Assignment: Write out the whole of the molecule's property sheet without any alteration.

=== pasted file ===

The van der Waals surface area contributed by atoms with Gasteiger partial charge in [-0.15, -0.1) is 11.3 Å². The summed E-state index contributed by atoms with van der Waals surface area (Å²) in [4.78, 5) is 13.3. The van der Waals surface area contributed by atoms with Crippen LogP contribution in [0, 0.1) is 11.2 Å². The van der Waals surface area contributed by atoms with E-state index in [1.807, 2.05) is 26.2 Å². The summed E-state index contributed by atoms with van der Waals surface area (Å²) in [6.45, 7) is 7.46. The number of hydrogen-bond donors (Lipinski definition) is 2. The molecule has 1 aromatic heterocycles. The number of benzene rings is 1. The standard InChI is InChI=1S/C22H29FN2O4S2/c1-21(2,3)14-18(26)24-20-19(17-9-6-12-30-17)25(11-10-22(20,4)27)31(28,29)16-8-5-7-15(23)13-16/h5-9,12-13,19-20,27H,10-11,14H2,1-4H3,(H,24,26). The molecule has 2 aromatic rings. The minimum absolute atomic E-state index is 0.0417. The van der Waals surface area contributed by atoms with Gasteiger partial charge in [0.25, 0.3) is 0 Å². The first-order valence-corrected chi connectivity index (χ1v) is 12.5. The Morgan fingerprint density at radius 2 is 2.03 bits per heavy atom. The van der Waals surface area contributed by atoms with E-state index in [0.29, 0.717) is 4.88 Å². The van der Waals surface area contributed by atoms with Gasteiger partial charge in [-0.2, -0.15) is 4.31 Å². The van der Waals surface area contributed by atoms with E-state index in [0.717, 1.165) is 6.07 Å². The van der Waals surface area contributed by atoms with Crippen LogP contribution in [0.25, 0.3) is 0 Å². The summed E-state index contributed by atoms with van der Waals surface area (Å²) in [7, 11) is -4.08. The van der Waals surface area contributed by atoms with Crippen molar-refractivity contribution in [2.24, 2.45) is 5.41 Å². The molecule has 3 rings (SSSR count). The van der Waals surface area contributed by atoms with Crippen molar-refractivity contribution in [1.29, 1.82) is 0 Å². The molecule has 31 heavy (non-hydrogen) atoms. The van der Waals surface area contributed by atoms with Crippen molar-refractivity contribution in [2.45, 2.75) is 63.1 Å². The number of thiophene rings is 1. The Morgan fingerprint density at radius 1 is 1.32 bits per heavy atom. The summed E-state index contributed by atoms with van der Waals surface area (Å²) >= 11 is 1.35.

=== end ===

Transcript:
The van der Waals surface area contributed by atoms with Gasteiger partial charge in [-0.15, -0.1) is 11.3 Å². The summed E-state index contributed by atoms with van der Waals surface area (Å²) in [4.78, 5) is 13.3. The van der Waals surface area contributed by atoms with Crippen LogP contribution in [0, 0.1) is 11.2 Å². The van der Waals surface area contributed by atoms with E-state index in [1.807, 2.05) is 26.2 Å². The summed E-state index contributed by atoms with van der Waals surface area (Å²) in [6.45, 7) is 7.46. The number of hydrogen-bond donors (Lipinski definition) is 2. The molecule has 1 aromatic heterocycles. The number of benzene rings is 1. The standard InChI is InChI=1S/C22H29FN2O4S2/c1-21(2,3)14-18(26)24-20-19(17-9-6-12-30-17)25(11-10-22(20,4)27)31(28,29)16-8-5-7-15(23)13-16/h5-9,12-13,19-20,27H,10-11,14H2,1-4H3,(H,24,26). The molecule has 2 aromatic rings. The minimum absolute atomic E-state index is 0.0417. The van der Waals surface area contributed by atoms with Gasteiger partial charge in [0.25, 0.3) is 0 Å². The first-order valence-corrected chi connectivity index (χ1v) is 12.5. The Morgan fingerprint density at radius 2 is 2.03 bits per heavy atom. The van der Waals surface area contributed by atoms with E-state index in [0.29, 0.717) is 4.88 Å². The van der Waals surface area contributed by atoms with Gasteiger partial charge in [-0.2, -0.15) is 4.31 Å². The van der Waals surface area contributed by atoms with E-state index in [0.717, 1.165) is 6.07 Å². The van der Waals surface area contributed by atoms with Crippen LogP contribution in [0.25, 0.3) is 0 Å². The summed E-state index contributed by atoms with van der Waals surface area (Å²) in [7, 11) is -4.08. The van der Waals surface area contributed by atoms with Crippen molar-refractivity contribution in [2.24, 2.45) is 5.41 Å². The molecule has 3 rings (SSSR count). The van der Waals surface area contributed by atoms with Crippen molar-refractivity contribution in [1.29, 1.82) is 0 Å². The molecule has 31 heavy (non-hydrogen) atoms. The van der Waals surface area contributed by atoms with Crippen molar-refractivity contribution in [2.45, 2.75) is 63.1 Å². The number of thiophene rings is 1. The Morgan fingerprint density at radius 1 is 1.32 bits per heavy atom. The summed E-state index contributed by atoms with van der Waals surface area (Å²) >= 11 is 1.35.